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Perks of Being a Wall Flower is a well-known movie based off of the 1999 published book by Stephen Chbosky. It follows the story of a character named Charlie, who is entering his freshman year of high school. As if transitioning into high school isn’t stressful enough, the teen is entering the school year fresh out of hospitalization. Culminating symptoms escalate to a panic attack, which landed him in the hospital, are just one of the many different psychological symptoms that character exhibits throughout the movie. His story highlights the struggels he faces in dealing with a combination of symptoms, and how he navigates everyday life as an individual living with (Posttraumatic Stress Disorder) PTSD.
As mentioned, in the movie Perks of Being a Wallflower, Charlie exhibits symptoms of PTSD and his symptoms are present in three models; biological psychological, and sociocultural. It is apparent that the main character is suffering from mental health problems as he exhibits three out of the four D’s in Abnormal Psychology diagnosis criteria; distress, dysfunction, and danger (to himself). Diagnosis such as PTSD encompasses some symptomatic qualities that anxiety and depression do, but other symptoms of PTSD such as Intrusive thoughts, negative thoughts and feelings, and arousal/reactive symptoms were present enough in the character that viewers could decide that Charlie wasn’t experiencing just anxiety and depression. Unfortunately, the character had been experiencing traumatic events since childhood, starting with being sexually assaulted by his aunt at young age. In the beginning of the movie, we see that Charlie has a strong connection to his aunt and feels a great deal of blame for her death. Her death was a result of a car accident where she was going to get Charlie a “special gift”, and never returned home. This makes the audience think that Charlie is experiencing symptoms of PTSD as a result of guilt, but we later learn that Charlie has such a “connection” to his aunt because she had been sexually abusing him. In addition to the now two traumatic events we’ve learned Charlie experienced, he states that the summer prior to high school, his best friend commits suicide. From our knowledge the friend that committed suicide was the only friend that Charlie had. At this point in the movie we have learned that Charlie now has the feeling of guilt and blame for two deaths in his life, as well as a sexual assault that he hadn’t been addressed because he didn’t receive psychological treatment for it, resulting in his character blocking the memory.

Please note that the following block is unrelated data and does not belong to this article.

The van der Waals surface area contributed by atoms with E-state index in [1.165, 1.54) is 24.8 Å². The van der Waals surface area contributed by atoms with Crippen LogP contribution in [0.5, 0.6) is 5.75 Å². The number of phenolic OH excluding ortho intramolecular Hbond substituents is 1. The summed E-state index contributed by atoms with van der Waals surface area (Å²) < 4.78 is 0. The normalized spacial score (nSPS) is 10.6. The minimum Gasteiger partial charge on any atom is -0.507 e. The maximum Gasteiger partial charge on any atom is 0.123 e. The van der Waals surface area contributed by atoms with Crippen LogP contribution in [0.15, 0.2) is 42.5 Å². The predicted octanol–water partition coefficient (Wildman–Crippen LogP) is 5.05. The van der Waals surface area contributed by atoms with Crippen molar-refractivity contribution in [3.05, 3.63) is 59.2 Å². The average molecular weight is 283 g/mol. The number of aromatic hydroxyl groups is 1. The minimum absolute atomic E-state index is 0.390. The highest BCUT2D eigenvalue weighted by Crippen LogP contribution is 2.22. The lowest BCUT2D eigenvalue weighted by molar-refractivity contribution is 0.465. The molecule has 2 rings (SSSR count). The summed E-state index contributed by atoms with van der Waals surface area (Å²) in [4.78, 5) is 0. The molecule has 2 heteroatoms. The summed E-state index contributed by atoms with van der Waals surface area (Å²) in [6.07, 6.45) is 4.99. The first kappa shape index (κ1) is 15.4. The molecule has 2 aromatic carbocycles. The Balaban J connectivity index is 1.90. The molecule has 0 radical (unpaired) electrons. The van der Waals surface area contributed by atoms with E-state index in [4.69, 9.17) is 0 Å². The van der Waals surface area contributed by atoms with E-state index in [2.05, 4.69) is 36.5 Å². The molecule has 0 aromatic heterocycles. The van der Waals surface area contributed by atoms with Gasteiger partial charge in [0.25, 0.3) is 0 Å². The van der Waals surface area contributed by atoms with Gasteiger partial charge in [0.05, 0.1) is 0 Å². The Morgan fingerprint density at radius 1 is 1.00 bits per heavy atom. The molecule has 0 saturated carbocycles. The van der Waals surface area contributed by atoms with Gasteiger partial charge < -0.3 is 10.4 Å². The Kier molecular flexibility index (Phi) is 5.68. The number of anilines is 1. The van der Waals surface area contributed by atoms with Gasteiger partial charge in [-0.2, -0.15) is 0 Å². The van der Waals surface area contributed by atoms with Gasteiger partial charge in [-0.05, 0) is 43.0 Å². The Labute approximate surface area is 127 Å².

As do many psychological disorders, Charlie exhibits all four clusters of PTSD symptoms. Posttraumatic Stress Disorder is a: “psychiatric disorder that can occur in people who have experienced or witnessed a traumatic event such as a natural disaster, a serious accident, a terrorist act, war/combat, rape or other violent personal assault”.